No, no, I don’t mean you should stop washing your hands.
I’d like you to stop desperately trying to make yourself relevant to the audience by dragging in the C-word.
The current crisis affects each business uniquely, but I’ve sorted them into four major categories and then listed what I think is the appropriate marketing response in these unusual times. Goes without saying that in these hard times choice itself is a privilege, so let’s use it wisely.
There are four types of products:
1. Business as usual: These are products, services and brands that continue to operate as usual with no real connection to COVID-19, except to the extent that the world is in general impacted by these unusual circumstances.
If you’re lucky enough to be in the “Business as Usual” category please continue to do whatever it is you do, and no need to shout from the rooftops. Communicate as you normally do and provide support to your customers as they adjust to their new circumstances. Yes, if you communicate stay topical but don’t stretch it. A great example of this is Amul rerunning its old ads from the days when Mahabharat and Ramayana first aired. They are famed for their topical ads but right now the only thing that people are interested in is COVID-19 and beyond a week or two harping on this is not that memorable. So it’s a great idea to latch on to nostalgia. I also liked MIT launching a sprayable user interface – it’s just cool, with no connection whatsoever to COVID. Or Knowlarity announcing the hire of a new CXO team.
2. Heightened interest: These are products and services which are seeing an increased demand because of their relevance to the COVID-19 situation of their clients and customers.
If you’re in the set of extremely fortunate businesses who are seeing heightened interest, feel free to promote yourself in as tasteful a way as possible. Do bear in mind as you do your planning that the spike may not continue and that you are likely to see a drop in demand once the situation returns to normal. If you’re getting a lot of new adoption and you believe it can deliver value beyond the crisis, stop the victory dance and work on making yourself a habit. Be mindful that in a large business some bits may be more relevant than others. I can’t quite understand why Nike does feel-good masterbrand ads when its Nike Training Club app must be seeing a huge spike in adoption as people resort to home workouts. They’ve made the premium version free, which is super cool too.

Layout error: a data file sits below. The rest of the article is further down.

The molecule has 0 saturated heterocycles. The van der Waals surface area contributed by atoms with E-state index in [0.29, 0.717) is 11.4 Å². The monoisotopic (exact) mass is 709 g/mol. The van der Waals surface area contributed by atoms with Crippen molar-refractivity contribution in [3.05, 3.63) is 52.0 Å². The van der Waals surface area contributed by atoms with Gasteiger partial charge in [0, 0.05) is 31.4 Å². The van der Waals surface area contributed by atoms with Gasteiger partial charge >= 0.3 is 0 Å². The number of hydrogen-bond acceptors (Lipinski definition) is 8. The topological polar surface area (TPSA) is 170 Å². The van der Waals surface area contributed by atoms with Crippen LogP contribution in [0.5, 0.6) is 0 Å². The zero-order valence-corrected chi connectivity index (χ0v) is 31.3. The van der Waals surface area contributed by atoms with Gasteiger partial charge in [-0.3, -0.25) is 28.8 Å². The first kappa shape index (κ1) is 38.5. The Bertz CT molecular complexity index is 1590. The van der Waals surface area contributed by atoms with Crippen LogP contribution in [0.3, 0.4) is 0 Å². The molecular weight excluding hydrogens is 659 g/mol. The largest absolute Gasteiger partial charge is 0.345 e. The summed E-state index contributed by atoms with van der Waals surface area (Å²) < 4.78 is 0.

3. Negatively impacted: Seeing a drop in demand or ability to fulfil due to COVID-19 restrictions
There is of course the must-do communication with your customers to reassure them on the actions you have taken/will take to manage. But beyond that I don’t see why you should run campaigns given that the “call to action” cannot be completed. I’d say it’s more important to conserve cash. Generally speaking brands can weather three months of being off-air before customers start to forget, so there’s no need to panicvertise. I’d imagine that construction and home renovation has taken a bit of a hit so I don’t quite see why RR Kabel needed to advertise…the press release started with “At a time when safety and precautions are at the top of everyone’s mind, RR Kabel, India’s leading wire and cable brand launched its newest integrated marketing campaign under the hashtag serial killer (#serialkiller)”. A google search does not show that they are doing anything to help their user base through these difficult times.
4. Pent-up demand: Will see an increased demand once the COVID-19 crisis wanes
There are lots of things we would like to do once the lockdown ends both personally and as a business. This is of course for those privileged enough to emerge from this without significant damage. It is not a bad idea to move from daydreaming about that day to actually designing a business strategy to address it. Right now we don’t know when that date will be, so communicating it would be too hasty. But we can get it nicely packaged and ready to roll. And maybe work on the content and media buying now when prices are a bit, er, low. I’ve been getting mails from Tourism Ireland and others on the beautiful places I can’t visit. Indigo is running a Twitter contest to identify their destinations. Spicejet is sending out discount offers for future bookings. But without visibility on when travel will resume again or our financial ability to fund such travel, these are made-by-marketers-for-
I get that idle marketing minds tend to look for activities to occupy themselves. My small suggestion is that we do good, invest in ourselves, relook at our personal and business priorities and take a few deep breaths.
Wishing those who celebrate it a blessed Easter and everyone health, wealth and happiness.